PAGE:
The Quilt Scout
by Mary Fons
My Prewashing Odyssey:
It’s an ancient debate amongst quilters: Do you prewash your fabric?
I answer “yes” to that question now. But for the first seven years of my quilting life I answered “no,”,and this is a very unusual situation. Let’s examine why.
The First Rule of Prewashing states:
“If thou wilt prewash some of thine fabric, thou must prewash all of thine fabric, for prewashing is preshrinking, my sisters, and if you preshrink some of your fabric and not all of it, when you eventually wash your quilt you will cry and cry and cry and never stop crying because now the non-prewashed fabric has shrunk against the prewashed fabric and threads are stretched and everything is all weirdly puckered and [EXPLETIVE, EXPLETIVE]!!!”
Now that we have reminded ourselves of this rule, answer a “True or False” question:
Any self-respecting quilter who has been making quilts for seven years has a lot of fabric. True or False?
So armed with our givens (you have to prewash all your fabric if you prewash some of it, and a quilter seven years into quilting has tons of fabric) when I tell you that I wasn’t a prewasher and then I became a prewasher seven years in, we must logically conclude that I put my entire fabric stash through the laundry late last year.
You have concluded correctly. And you are very nice to look at me with concern and then turn to your friend and ask quietly, “Is Mary...okay?”
I’m okay now. But I wasn’t for awhile, and now I shall choose to share why I prewashed my entire fabric stash beginning in November of 2015. I will also share in Part II of this tale the many tips I have for prewashing (or not prewashing) our beloved quilt fabric.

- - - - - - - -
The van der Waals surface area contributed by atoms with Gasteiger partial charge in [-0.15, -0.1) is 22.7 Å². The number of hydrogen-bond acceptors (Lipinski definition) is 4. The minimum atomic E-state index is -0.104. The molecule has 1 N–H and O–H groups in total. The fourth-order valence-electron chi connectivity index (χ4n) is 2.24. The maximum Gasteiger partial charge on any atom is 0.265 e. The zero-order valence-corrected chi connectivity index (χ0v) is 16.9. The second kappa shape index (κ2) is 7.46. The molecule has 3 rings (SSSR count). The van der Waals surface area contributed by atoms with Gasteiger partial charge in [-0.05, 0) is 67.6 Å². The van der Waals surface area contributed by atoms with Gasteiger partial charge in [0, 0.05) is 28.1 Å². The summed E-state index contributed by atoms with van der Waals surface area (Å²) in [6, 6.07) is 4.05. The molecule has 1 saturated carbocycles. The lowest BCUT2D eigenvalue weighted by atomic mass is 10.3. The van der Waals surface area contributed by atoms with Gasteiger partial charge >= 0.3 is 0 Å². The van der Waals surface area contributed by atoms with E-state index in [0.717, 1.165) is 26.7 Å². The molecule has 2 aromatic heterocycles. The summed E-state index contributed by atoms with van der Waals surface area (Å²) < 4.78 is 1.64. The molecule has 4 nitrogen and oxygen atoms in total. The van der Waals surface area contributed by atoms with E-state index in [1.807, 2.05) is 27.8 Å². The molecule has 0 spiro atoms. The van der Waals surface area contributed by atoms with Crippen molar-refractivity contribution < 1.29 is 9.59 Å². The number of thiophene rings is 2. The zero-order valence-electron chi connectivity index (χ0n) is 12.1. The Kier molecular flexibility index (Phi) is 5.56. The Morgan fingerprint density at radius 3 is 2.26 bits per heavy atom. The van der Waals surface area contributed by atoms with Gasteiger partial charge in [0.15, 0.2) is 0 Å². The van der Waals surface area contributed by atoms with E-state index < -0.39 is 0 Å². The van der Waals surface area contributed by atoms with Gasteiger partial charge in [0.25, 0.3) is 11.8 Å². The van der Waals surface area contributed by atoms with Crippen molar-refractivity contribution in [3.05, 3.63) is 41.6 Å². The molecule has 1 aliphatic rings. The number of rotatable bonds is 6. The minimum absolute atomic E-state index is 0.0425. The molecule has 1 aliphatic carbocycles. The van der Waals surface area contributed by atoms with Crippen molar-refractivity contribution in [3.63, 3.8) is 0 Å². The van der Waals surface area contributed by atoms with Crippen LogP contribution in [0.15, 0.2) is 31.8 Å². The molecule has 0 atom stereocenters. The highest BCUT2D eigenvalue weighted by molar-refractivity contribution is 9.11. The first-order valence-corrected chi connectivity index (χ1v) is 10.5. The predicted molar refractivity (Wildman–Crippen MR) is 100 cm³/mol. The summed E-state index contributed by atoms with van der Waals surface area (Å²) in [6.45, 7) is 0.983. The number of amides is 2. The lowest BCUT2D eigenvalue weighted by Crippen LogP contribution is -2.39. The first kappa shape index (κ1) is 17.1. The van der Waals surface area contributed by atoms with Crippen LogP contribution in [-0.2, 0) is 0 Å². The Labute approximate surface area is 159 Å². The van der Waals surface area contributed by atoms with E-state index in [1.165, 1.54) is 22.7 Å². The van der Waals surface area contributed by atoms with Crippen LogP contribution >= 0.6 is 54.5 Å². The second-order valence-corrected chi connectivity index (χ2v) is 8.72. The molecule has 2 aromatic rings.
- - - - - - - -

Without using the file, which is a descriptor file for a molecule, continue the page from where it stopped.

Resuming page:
I also use rattan baskets for larger cuts. Laundry baskets, too. Photo: Mary
In the spring of 2015, Cupid zapped me with an arrow. This is never good. It is always, always bad, because love messes up all your plans. Let’s call the fellow I met in Chicago “Kryptonite.” Kryptonite and I fell madly in love. Dang it!
When Kryptonite got a job at a fabulous startup in New York City a mere seven months after we fell madly in love, I was devastated. He had to go for it. But what of us? Call me jaded, if you wish, because I am jaded when it comes to long-distance relationships. I’ve done them. They’re the pits. And more often than not, they don’t work out.
So I decided to go with him. I’d always wanted to try living in New York City, after all. My older sister lives in the East Village. I can work from anyplace, as long as I have a laptop, a sewing machine, and an airport nearby. We decided to go for it, to have an adventure together. We’d give New York City a year and see if we liked it. I’d have to rent my condo to afford this adventure, but that didn’t seem so bad.
St. Mark’s Place in the East Village, NYC. It all looks so civilized. It’s not, really. Photo: Wikipedia Commons
Within weeks of posting, three sweet, studious, perfectly normal med students from the University of Chicago had signed a lease for my furnished apartment for one year. Remember, this was temporary — and no apartments in New York have room for a couch. They would use my kitchen, my couch, my back bedroom...
...and they would have to work around my fabric. There was no room in a tiny East Village apartment for all my fabric (there’s a lot of it) and there was no room left in my storage locker in Chicago. It was all contained in the cabinet in the front room (see picture) and folded neatly in the biggish closet.
The cupboard of fabric I left behind in the living room. It was originally used to hold dress patterns in a dry goods store! Photo: Mary
“Please don’t touch the fabric,” I said to my tenants. It felt like I was new mom leaving my newborn with a babysitter for the next year. “Just…just don’t use it or anything.”
The med students looked at me like, “Don’t worry, lady. None of us are going to take up quilting this year.” I mostly believed them.
But when I got home, I found that my fabric had indeed undergone a change. What kind of change? You’ll have to tune in next time to find out.